Ingrid Deserves a Second Chance
Ingrid Lederhaas provided us with a link to her article posted in the Huffington Post, “As A White-Collar Criminal, All I Want Is A Second Chance”. She tells about how she ended up in prison, and how all she wants is a second chance:
Three years ago, I made a colossal mistake that changed my life forever. I stole merchandise from the company that employed me for over 20 years. The immense remorse I felt (and still feel) is indescribable. My actions not only affected me but my family and my loved ones.
The first thought when someone in your family is arrested, after your concerns for them of course, is whether anyone else knows. Unfortunately for Ingrid her crime was in the news and it affected her family.
My parents were ostracized, my husband lost his job, my brother stopped talking to me and many of my decades-old friends ceased contact altogether. The emotional and financial loss was devastating.
This is a common story that we hear about how people are treated because they have a family member in prison. Raising awareness is so important because as you can see here, the family members did not commit the crime; Ingrid did. She goes on to explain how horrible she felt for the pain she caused her family. This is where the prison family is so important, so they can work through the situation together, support each other, and maintain their humanity and their relationships.
The Spruce, Impact of a Prison Sentence on Marriage, talks about how difficult it is for marriages when one spouse is incarcerated. Dr. James Woodall, in his blog, “Ten reasons why keeping prisoners in touch with their families is so important“, lists key reasons to keep the prison family together:
Humanitarian reasons. A prison sentence means the loss of liberty, not the desolation of family ties.
Prisoner well-being. Visits are important markers for prisoners, often providing a much needed ‘boost’.
Visits from family and friends mitigates against prisoners becoming institutionalised.
Visiting helps family (children especially) to understand what prison is like for their loved one. Often it’s not as bad as they have been imagining and myths are often dispelled.
Prison visits make it more likely that the family remains intact this means that when the prisoner is released he/she is better able to integrate into society.
See previous point – better integration means lower likelihood of re-offending.
Visits allow prisoners, albeit temporarily, to maintain their role as husband/wife/father/mother/son/daughter. It is an important reminder that they are more than ‘a prisoner’.
Maintaining family ties through visits is a cost-effective way to reduce recidivism.
Visits keep families together and potentially prevents family-breakdown.
Visits and the maintenance of family ties can help prevent intergenerational offending.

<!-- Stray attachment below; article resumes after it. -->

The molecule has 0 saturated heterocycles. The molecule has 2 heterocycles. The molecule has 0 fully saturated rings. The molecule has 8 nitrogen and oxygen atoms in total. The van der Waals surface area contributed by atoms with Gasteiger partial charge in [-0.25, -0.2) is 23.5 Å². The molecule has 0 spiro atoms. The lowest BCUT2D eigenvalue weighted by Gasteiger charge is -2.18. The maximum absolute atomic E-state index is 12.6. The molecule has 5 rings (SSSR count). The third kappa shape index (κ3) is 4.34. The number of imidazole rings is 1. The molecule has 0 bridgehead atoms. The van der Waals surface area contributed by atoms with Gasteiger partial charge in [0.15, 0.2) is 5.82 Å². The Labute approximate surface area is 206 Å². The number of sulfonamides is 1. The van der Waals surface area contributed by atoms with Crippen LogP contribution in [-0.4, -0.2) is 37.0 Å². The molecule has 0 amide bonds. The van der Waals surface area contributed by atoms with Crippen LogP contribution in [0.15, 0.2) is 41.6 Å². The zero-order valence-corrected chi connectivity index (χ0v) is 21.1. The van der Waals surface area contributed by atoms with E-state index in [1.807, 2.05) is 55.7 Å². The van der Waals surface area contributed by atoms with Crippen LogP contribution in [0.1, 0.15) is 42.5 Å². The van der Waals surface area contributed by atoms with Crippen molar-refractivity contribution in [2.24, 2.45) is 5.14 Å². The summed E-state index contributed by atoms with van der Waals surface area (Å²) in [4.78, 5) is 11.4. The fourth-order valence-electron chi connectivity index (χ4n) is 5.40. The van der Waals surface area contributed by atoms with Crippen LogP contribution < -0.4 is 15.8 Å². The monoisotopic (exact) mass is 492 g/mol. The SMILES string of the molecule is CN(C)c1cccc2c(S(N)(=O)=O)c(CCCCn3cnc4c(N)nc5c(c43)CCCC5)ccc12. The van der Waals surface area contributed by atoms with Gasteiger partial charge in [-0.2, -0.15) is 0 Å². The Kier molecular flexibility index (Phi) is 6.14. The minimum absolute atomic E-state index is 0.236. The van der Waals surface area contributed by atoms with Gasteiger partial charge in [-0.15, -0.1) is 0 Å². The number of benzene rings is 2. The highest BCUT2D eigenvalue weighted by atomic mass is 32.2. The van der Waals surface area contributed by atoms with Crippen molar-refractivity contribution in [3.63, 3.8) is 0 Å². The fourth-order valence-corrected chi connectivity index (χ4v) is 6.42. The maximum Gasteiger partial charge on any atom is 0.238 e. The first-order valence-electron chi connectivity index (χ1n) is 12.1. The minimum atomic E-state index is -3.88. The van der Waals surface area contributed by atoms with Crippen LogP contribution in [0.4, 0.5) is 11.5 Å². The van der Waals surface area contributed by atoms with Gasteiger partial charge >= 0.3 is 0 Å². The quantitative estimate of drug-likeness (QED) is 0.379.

So after Ingrid served her time she should be allowed to move on and live a productive life, however society does not always allow it. When Ingrid was released she found it difficult to find a job:
…What I found was that, once labeled a felon, my opportunities are extremely limited. After daily rejections from employers, for even the most menial jobs, I lost hope. The Scarlet F is permanent. It’s not something that can be erased or forgotten in our Google-verse. While “Banning the Box” is a nice gesture, in reality a simple search done by all HR recruiters will lead to an abbreviated interview process. Like many others, all I want is a second chance.
Marketplace published an article May 15, 2017: “How Much Does It Cost To Send Someone to Prison?”. The article states that it can cost an average of $31,000 per year, per inmate in the prison system. There is also an informative audio interview with, Charis Kubrin, a Professor of Criminology, that provides more detail about the costs of incarceration to society.
Incarceration is a burden to society and there are alternatives as Ingrid suggests:
I believe in an alternative to prison for first-time nonviolent offenders, allowing them to give back to their community while taking accountability for their crime. I think having these offenders work in multiple jobs to support themselves and repay their restitution, pay taxes, and assume caring for their children and/or parents would alleviate the burden and responsibilities, which are shifted to already struggling members of the offender’s family and possibly, our strained foster and welfare system. The burden incarceration puts on the taxpayer, government and families far outweighs the benefits that could be achieved by putting an offender to work in a supervised environment leveraging their talents. In my case, had I been able to work (in any capacity) and live at home to care for my ailing father, I would have been able to assist my mother before and after his passing instead of being incarcerated in a glorified daycare center. Perhaps we could employ first-time white-collar offenders to teach and tutor students or help rebuild a distressed community. I’m not saying someone convicted of tax fraud should be teaching taxation, but put their other talents to use to contribute to society as well as reinvent themselves for their next phase of life.
These article shed light on how prison affects the whole family and now that Ingrid is back with her family, we hope that she is given the second chance that she deserves.
For information on educational and employment opportunities for felons follow @thewcchandbook.
The original article can be found here: http://www.huffingtonpost.com/entry/as-a-white-collar-criminal-all-i-want-is-a-second-chance_us_58e19dd6e4b0ca889ba1a779?04q
Prison the Hidden Sentence thanks Ingrid for sharing her post and we support programs instead of prison for non-violent offenders.
Prison Policy Initiative, https://www.prisonpolicy.org/reports/pie2017.html provides updated information (2017) about mass incarceration.